I went and looked in our server-side logs to try and determine what the ASUS ACME client was doing. You should definitely open a support ticket with ASUS, there is a bug with their ACME client.
I went back to the earliest requests for your domain in our logs. Here is some information you can share with them from the first failure:
At 2018-01-29T19:42:28 the ASUS ACME client POSTed new-authz for the identifier radon64.assuscomm.com, getting back a pending authorization object.
At 2018-01-29T19:42:29 the ASUS ACME client POSTed the HTTP-01 challenge of the pending authorization, asking Let’s Encrypt to validate the authorization.
At 2018-01-29T19:42:34 before the validation attempt was completed, the ASUS ACME client POSTed new-cert, sending a CSR for radon64.assuscomm.com. Since the authorization for this domain wasn’t valid, the "Error":"authorizations for these names not found or expired: radon64.asuscomm.com" result is returned to the client
At 2018-01-29T19:42:39 the validation attempt from our side fails with a timeout error: "Error":"connection :: Fetching http://radon64.asuscomm.com/.well-known/acme-challenge/<token>: Timeout"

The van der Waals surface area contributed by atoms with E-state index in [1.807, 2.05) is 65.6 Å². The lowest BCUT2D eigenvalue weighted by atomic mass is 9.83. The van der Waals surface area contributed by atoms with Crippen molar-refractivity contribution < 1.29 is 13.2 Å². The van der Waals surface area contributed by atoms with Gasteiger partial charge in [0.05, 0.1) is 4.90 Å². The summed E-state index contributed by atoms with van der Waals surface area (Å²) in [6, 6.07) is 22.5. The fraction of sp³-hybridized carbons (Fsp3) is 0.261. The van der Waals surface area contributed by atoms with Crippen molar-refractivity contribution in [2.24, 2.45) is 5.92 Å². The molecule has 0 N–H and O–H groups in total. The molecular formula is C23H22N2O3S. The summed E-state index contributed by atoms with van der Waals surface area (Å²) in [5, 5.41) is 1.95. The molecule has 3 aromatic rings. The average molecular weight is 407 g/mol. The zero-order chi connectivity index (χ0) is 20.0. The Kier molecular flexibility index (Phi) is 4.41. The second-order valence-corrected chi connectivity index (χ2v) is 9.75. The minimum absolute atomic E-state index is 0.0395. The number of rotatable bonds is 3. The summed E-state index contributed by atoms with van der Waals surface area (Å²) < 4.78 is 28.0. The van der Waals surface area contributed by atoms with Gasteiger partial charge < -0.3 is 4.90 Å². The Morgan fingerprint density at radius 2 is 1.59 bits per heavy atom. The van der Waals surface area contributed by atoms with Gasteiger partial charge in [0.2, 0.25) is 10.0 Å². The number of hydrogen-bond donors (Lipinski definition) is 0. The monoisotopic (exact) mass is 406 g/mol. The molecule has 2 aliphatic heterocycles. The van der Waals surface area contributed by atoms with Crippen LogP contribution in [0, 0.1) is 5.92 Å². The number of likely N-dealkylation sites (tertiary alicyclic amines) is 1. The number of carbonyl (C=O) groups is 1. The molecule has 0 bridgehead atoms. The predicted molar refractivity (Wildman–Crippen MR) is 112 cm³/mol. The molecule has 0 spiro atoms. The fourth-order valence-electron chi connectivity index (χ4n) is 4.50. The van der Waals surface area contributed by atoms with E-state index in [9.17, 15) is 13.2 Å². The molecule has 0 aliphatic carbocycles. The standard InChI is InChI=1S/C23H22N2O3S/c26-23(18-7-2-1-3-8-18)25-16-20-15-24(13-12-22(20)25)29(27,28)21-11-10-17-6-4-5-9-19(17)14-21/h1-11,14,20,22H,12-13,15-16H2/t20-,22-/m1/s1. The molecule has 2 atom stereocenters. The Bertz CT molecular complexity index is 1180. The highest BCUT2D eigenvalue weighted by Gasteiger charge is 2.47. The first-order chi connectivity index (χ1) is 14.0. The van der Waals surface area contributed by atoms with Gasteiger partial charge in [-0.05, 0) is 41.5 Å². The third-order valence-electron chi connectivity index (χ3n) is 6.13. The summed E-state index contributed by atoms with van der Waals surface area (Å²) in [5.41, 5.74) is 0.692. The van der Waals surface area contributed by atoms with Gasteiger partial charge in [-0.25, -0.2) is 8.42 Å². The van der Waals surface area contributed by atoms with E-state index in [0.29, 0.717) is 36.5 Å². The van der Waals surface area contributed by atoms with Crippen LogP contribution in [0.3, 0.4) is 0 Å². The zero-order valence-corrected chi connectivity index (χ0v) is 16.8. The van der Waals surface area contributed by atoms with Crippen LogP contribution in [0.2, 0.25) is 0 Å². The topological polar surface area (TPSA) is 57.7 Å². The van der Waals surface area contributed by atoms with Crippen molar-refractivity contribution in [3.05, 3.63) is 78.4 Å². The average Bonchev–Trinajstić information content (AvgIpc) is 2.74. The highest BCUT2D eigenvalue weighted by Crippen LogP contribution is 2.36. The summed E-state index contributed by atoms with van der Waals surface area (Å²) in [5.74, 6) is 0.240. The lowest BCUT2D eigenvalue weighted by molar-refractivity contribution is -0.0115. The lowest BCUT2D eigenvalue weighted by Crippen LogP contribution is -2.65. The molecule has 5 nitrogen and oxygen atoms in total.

Since then the same pattern has repeated a few times: creating a new authz, starting the HTTP-01 challenge, asking for a cert before the authorization is valid and failing, and then the HTTP-01 challenge timing out.
Most recently all further attempts have been getting back: :["429 :: rateLimited :: Error creating new authz :: too many failed authorizations recently: see https://letsencrypt.org/docs/rate-limits/"] because too many failures have occurred.
The fix for this problem will have to be provided on the ASUS side. They should not be trying to issue a certificate with new-cert until all required authorizations are valid.
I have been working with ASUS but have repeating issues thus far. Honestly maybe it’s me as in the instructions is the one liner, “Apply Signed Certificate.” Is there something I can do with shell access, Putty, and WinACP? Sorry for being a bit on the green side with this.
There are lots of tools to get a certificate, but there's no particular guarantee that they'll work with your device, especially if it doesn't allow you to either export a CSR or import a private key together with a certificate. @cpu's analysis of the interaction between the existing software on your device and the CA really seems to suggest a bug in that software—which in theory ASUS ought to be able to diagnose and fix.